Hailstones blanket Bruce Hewett's property at Glossop, South Australia
© Lauren Cresp
Hailstones blanket Bruce Hewett's property at Glossop, South Australia.
Crops worth "hundreds of millions of dollars" have been destroyed during a freak hailstorm in South Australia's Riverland region.

Wind gusts of up to 70kph were recorded during the storm, which hit the area about 6pm on Monday.

"It would be hundreds of millions of dollars of damage," Neville, a local farmer, told ABC Radio Adelaide on Tuesday.

He said the storm had swept through the towns of Murray Bridge, Swan Reach and Wynarka.

Other properties hit were in Barmera, Monash and surrounds, where farmers grow crops including stone fruit, nuts and grains.

At the Renmark Airport weather station, nearly five millimetres of rain was recorded in less than half an hour.

A severe thunderstorm warning for damaging winds and large hailstones was issued by the Bureau of Meteorology about an hour before the storm hit.

'Crippling' financial loss

Minister for Primary Industries and Regional Development Tim Whetstone said the financial burden could be crippling for farmers who have suffered extensive damage.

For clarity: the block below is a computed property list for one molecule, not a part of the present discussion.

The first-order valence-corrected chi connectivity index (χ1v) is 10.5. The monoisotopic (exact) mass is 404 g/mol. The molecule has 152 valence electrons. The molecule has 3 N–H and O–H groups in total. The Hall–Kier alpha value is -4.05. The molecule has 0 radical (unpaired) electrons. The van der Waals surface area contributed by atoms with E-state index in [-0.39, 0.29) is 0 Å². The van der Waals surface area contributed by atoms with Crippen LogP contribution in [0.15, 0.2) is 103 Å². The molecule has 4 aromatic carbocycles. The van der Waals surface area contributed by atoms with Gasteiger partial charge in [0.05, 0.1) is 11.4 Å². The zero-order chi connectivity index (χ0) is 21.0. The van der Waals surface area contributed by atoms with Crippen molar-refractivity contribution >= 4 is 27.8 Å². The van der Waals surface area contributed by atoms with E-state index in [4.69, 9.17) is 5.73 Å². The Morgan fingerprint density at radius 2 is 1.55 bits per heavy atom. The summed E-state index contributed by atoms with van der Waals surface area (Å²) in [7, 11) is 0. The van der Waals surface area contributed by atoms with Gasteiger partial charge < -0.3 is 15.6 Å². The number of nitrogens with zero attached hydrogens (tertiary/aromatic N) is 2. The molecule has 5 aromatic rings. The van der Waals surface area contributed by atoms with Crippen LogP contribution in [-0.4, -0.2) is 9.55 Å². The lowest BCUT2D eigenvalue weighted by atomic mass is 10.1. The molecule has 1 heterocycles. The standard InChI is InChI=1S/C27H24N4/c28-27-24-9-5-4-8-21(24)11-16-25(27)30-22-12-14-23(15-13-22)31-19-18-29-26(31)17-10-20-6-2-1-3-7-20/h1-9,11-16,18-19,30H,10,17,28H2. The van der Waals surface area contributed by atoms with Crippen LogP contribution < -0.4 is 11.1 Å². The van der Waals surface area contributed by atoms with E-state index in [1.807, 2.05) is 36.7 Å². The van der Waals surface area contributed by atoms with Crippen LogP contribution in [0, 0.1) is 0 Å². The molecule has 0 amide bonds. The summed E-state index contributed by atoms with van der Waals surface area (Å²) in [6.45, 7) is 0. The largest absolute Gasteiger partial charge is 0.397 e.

"I've spoken to growers and some are reporting they have lost everything with harvest for early varieties coming in now, and others are reporting smaller amounts of fruit lost to damage," he said.

"November is a vulnerable time for industry to be hit by such a severe weather event with some dryland cereal crops still to be harvested, varieties in full fruit and early growth shredded off grapevines.

"The storm has damaged a wide range of crops, from grapevines to nuts to citrus and dryland cereal crops."

Staff from Primary Industries and Regions South Australia will travel to the area on Tuesday to inspect the damage, based out of the Loxton Research Centre.

The region was hit by a similar storm in 2016, when an estimated $100 million damage was recorded.